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Montevideo, June 4th 2023 - 16:21 UTC



Argentina declares Darwin cemetery National Historic Site

Tuesday, December 30th 2008 - 20:00 UTC
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The Argentine Darwin cemetery in the Falkland Islands has been formally declared a national historic site in a decree signed by Argentine president Cristina Fernandez de Kirchner according to reports in the Buenos Aires press.

The text of the decree, 2.131/2008 published in the Official Bulletin states that "The President of the Nation decrees that the cemetery in Port Darwin be declared a national historic site". Port Darwin is identified as belonging to Isla Soledad, Archipelago de las Islas Malvinas en la Provincia de Tierra del Fuego, Antarctica and South Atlantic Islands. The text also recalls that the cemetery hosts the Argentine Memorial to the Fallen in the Malvinas and South Atlantic Islands. The cemetery next to the Darwin and Goose Green settlements in East Falkland has the graves of dozens of Argentine combatants that died during the 1982 South Atlantic conflict between Argentina and the United Kingdom. In April Argentine forces invaded the Falklands and on June 14th surrendered to a British Task Force sent to recover the Islands with a death toll of 900, of which 258 British and 649 Argentines, many of them buried in Darwin cemetery. In Goose Green next to Darwin one of the most ferocious infantry battles of the war was fought. On the night of May 28th and the following dawn the British tried and finally managed to defeat Argentine soldiers belonging to the 12th Infantry Regiment from the northern province of Corrientes. The Argentine forces were mainly recruits, ill armed, ill prepared and put up a strong and courageous defence before being overwhelmed by the advancing British forces. It was a significant victory for the British and had a demoralizing impact for the Argentines with a final toll of 17 and 47 dead respectively. The decision is strong evidence of the Argentine national Executive branch sovereignty standing claim over the Islas Malvinas, one of the remaining colonial bastions of Great Britain and which were usurped in the XIXth century, adds the decree, according to the reports in the Buenos Aires press. In spite of the repeated requests before United Nations, Great Britain refuses to comply with UN declarations and calls for sovereignty talks between London and Buenos Aires and the return of the Malvinas Islands.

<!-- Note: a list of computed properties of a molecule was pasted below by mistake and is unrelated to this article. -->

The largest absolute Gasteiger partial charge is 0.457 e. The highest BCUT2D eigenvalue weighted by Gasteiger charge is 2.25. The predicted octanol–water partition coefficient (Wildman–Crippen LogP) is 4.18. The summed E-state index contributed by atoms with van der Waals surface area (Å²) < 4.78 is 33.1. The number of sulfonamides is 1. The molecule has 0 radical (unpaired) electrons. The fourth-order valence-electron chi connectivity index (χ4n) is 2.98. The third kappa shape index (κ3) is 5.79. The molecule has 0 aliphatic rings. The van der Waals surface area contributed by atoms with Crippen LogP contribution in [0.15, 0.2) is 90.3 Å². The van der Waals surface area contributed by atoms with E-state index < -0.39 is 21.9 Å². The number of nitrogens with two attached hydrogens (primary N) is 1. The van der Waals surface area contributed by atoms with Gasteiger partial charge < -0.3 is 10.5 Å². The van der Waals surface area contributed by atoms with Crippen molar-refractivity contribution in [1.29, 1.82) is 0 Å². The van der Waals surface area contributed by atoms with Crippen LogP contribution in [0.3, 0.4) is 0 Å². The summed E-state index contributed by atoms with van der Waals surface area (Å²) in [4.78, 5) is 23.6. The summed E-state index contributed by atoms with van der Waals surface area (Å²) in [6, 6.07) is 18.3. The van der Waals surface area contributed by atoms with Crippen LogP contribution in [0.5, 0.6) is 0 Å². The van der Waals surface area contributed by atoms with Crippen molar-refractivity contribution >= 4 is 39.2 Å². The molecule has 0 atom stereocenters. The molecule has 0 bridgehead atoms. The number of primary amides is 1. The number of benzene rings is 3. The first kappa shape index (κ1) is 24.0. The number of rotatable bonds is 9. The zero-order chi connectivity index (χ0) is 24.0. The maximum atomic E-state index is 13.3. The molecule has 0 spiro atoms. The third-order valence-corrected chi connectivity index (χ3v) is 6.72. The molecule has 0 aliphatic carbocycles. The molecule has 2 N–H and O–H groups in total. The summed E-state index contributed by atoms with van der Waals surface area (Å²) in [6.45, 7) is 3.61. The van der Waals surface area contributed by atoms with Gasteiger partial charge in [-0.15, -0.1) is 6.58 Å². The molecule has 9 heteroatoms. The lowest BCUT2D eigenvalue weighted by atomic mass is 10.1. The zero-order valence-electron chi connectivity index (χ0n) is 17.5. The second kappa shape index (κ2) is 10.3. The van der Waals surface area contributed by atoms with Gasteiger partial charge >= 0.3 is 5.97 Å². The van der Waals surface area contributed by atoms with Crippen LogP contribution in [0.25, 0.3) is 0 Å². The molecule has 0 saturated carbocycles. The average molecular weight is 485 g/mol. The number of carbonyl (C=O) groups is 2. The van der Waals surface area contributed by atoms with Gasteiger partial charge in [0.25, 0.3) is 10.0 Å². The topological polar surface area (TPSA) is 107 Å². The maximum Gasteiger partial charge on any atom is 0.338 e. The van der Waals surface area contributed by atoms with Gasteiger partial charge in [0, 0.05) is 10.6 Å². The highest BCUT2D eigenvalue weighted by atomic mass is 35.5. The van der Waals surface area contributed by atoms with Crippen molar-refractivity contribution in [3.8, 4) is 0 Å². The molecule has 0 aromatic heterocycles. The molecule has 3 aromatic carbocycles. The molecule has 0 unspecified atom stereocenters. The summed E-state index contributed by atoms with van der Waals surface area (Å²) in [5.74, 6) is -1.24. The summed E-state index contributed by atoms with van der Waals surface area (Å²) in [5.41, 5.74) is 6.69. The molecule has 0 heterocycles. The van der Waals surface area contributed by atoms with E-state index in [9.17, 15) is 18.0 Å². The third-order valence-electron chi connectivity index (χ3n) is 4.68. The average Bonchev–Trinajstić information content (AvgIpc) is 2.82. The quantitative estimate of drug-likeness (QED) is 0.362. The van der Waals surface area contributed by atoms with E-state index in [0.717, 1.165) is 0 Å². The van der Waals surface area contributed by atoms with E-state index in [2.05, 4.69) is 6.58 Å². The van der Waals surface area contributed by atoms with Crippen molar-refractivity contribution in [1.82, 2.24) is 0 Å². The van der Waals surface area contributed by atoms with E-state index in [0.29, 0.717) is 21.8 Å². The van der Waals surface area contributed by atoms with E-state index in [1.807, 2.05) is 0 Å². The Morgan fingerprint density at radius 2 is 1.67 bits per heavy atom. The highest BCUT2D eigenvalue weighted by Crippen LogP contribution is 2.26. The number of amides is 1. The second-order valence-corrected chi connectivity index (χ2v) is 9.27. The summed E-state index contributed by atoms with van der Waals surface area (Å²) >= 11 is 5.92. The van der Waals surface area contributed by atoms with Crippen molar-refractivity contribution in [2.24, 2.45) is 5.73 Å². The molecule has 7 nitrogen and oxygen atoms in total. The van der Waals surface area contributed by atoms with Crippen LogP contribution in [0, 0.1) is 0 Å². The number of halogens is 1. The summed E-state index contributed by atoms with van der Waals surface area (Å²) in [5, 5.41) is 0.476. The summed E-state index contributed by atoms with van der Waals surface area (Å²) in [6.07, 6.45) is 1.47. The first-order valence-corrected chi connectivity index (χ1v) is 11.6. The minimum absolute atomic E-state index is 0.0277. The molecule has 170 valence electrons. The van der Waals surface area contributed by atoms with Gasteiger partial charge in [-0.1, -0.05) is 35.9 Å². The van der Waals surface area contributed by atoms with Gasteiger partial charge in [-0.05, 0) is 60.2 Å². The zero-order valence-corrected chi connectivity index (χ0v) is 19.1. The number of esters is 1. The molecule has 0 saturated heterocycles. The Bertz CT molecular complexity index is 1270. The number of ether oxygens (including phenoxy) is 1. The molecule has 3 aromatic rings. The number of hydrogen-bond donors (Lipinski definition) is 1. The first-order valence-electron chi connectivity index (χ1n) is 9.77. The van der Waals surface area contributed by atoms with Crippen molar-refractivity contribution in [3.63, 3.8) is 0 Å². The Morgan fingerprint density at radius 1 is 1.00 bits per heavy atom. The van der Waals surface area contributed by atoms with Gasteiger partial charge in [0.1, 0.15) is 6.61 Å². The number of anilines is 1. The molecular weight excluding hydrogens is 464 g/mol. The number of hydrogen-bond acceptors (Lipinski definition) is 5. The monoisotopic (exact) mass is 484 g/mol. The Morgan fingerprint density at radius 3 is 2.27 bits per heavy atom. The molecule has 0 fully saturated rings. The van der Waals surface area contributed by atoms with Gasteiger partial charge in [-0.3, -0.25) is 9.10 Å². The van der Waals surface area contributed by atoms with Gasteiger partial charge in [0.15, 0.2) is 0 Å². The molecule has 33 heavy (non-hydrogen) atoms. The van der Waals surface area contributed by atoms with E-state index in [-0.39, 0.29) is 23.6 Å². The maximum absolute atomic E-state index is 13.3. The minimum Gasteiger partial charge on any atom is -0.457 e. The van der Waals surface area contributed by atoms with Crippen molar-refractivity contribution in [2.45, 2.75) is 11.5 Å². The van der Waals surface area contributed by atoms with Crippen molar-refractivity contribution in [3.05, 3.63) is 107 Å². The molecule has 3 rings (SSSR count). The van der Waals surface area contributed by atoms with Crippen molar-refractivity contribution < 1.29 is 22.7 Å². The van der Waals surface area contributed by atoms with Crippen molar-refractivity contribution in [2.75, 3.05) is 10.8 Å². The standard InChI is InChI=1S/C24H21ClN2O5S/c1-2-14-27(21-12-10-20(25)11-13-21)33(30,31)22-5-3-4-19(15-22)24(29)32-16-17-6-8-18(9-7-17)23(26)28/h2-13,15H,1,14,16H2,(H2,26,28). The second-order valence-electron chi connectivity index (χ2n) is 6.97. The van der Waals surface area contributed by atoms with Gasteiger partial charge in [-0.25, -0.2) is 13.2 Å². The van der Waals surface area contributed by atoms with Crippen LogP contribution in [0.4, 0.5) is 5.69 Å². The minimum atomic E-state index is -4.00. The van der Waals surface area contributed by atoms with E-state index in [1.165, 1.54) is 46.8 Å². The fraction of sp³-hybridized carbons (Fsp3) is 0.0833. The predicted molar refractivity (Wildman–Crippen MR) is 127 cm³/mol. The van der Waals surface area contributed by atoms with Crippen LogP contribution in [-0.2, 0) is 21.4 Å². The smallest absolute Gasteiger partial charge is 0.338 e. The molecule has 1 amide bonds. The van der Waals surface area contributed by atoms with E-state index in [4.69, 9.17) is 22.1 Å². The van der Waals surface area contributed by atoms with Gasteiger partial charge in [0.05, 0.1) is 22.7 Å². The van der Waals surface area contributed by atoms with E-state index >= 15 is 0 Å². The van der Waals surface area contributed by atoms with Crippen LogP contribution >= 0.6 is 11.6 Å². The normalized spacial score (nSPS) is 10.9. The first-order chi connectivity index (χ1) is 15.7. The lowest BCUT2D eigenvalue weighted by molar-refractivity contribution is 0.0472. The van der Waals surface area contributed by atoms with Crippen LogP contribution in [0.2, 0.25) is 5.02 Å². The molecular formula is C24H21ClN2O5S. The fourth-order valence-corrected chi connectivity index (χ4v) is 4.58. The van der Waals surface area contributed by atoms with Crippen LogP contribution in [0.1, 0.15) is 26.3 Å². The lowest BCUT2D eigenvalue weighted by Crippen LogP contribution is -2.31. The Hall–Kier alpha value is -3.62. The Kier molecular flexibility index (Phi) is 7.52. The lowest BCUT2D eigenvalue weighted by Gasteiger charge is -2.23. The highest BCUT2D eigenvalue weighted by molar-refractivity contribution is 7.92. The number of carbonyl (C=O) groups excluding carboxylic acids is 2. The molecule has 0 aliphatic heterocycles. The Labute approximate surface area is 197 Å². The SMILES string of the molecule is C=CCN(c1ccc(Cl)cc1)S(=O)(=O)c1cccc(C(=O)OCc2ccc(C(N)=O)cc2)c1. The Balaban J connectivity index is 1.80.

Categories: Politics, Argentina.

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